Saturday, April 13, 2013

Words that Wound

The Bible has much to say about the words we use—and the way we use them. David new the seriousness of our Words when he prayed, "Set a guard, O Lord, over my mouth; Keep watch over the door of my lips (Psalm 141:3). In Proverbs 13:3 his son Solomon said, "He who guards his mouth preserves his life, but he who opens wide his lips shall have destruction." Later he says, "Whoever guards his mouth and tongue. Keeps his soul from troubles" (Prov. 21:23). If we want to preserve our lives, and I would include the relations ships in our lives, we need to guard our mouths. If we want our soul, which is the seat of our emotions to be calm and without trouble we need to guard our mouths. James dedicates most of chapter 3 to our speech! Colossians 4:6 instructs us to "Let your speech always be with grace, seasoned with salt that you may know how you ought to answer each one." Our words ought to have the preserving power of salt, preserving our listeners, building them up! Our words are to be motivated and empowered by grace. But there is a type of speech that is damaging. It is when my intention is to make another person feel bad or “look bad,” and to make himself look better at the same time, this is clearly wrong. This is often done through sarcasm. But God’s Word says, “Let nothing be done through strife or vainglory; but in lowliness of mind let each esteem others better than themselves” (Phil.2:3). 

A good practice is ask yourself, “Do my words and actions help and encourage others? Do they build others up or do they tear them down?” Of course, we all occasionally make comments in a mildly sarcastic, without intending to demean others. Sometimes, such statements can lighten a tense moment or bring a smile to another person’s face, when he or she realizes the true intent behind it. By looking at creation, we can see that God definitely has a sense of humor. Therefore, it is not wrong to sometimes look at things from the “lighter side.”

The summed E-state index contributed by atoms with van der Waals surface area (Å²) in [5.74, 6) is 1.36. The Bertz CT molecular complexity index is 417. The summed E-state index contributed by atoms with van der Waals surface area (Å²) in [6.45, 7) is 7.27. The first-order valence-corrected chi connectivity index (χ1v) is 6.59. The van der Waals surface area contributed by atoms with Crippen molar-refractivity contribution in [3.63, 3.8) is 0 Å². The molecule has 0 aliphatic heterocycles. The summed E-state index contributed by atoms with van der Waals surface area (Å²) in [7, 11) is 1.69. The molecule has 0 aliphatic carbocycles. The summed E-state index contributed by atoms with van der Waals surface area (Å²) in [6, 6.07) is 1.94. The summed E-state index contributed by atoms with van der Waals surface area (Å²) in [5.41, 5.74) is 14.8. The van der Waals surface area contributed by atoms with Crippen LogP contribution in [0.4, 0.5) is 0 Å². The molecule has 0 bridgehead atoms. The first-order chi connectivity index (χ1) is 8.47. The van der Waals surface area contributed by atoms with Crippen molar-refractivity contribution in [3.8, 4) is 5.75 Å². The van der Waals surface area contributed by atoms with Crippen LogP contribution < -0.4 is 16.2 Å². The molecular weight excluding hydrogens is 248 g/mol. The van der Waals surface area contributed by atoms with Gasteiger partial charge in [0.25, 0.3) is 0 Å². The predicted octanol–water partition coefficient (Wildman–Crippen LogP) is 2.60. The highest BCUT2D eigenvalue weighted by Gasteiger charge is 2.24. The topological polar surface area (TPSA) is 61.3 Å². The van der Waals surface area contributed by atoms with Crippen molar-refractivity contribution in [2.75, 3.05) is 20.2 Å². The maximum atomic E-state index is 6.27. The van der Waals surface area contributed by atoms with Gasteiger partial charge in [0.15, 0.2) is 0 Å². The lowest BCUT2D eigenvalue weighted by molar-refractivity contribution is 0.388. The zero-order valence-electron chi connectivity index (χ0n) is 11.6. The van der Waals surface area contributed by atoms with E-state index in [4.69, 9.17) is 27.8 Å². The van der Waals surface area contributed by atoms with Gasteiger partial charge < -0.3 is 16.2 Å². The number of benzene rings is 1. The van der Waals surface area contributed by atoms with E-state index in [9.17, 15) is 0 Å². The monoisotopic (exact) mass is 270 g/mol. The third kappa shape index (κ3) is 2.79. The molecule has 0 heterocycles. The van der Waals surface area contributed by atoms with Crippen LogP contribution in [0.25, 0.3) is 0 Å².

If grace is guiding my speech the Lord will give me tact and discernment when talking to others. Even when a particular comment could potentially lighten a serious moment, we must put ourselves “in the other person’s shoes,” and imagine how such a statement may be received. Although our intentions could be very innocent, and even good, “a wise man’s heart discerns both time and judgment” (Eccl 8:5), and knows when to say (or not to say) what. 

Proverbs 17:28 reminds us, “Even a fool, when he holds his peace [does not speak], is counted wise: and he that shuts his lips is esteemed a man of understanding.” It is sometimes better to say nothing at all. 

We should examine our motives. Sometimes, we may be tempted to make a particular remark simply to show others how “clever” we are, without even considering how it will make the other person feel. 

Psalm 5:9 describes those whose “throat is an open sepulcher,” and Jesus Christ said, in Luke 6:45, “A good man out of the good treasure of his heart brings forth that which is good; and an evil man out of the evil treasure of his heart brings forth that which is evil: for of the abundance of the heart his mouth speaks.” 

The Lord Jesus Christ’s admonitions us in Luke 6:31, “And as you would that men should do to you, do you also to them likewise.” We must always be considerate of others, treating them the way we would want to be treated. This includes the way we speak to them. You will be known as much by your words as by your actions, so choose your words wisely. Everyone will benefit in the long run! 

Many comedians and T.V. shows use sarcasm at the expense of others. They think they are entertaining the audience, but they are really setting an example for viewers to follow. Our children grow up believing this is socially acceptable.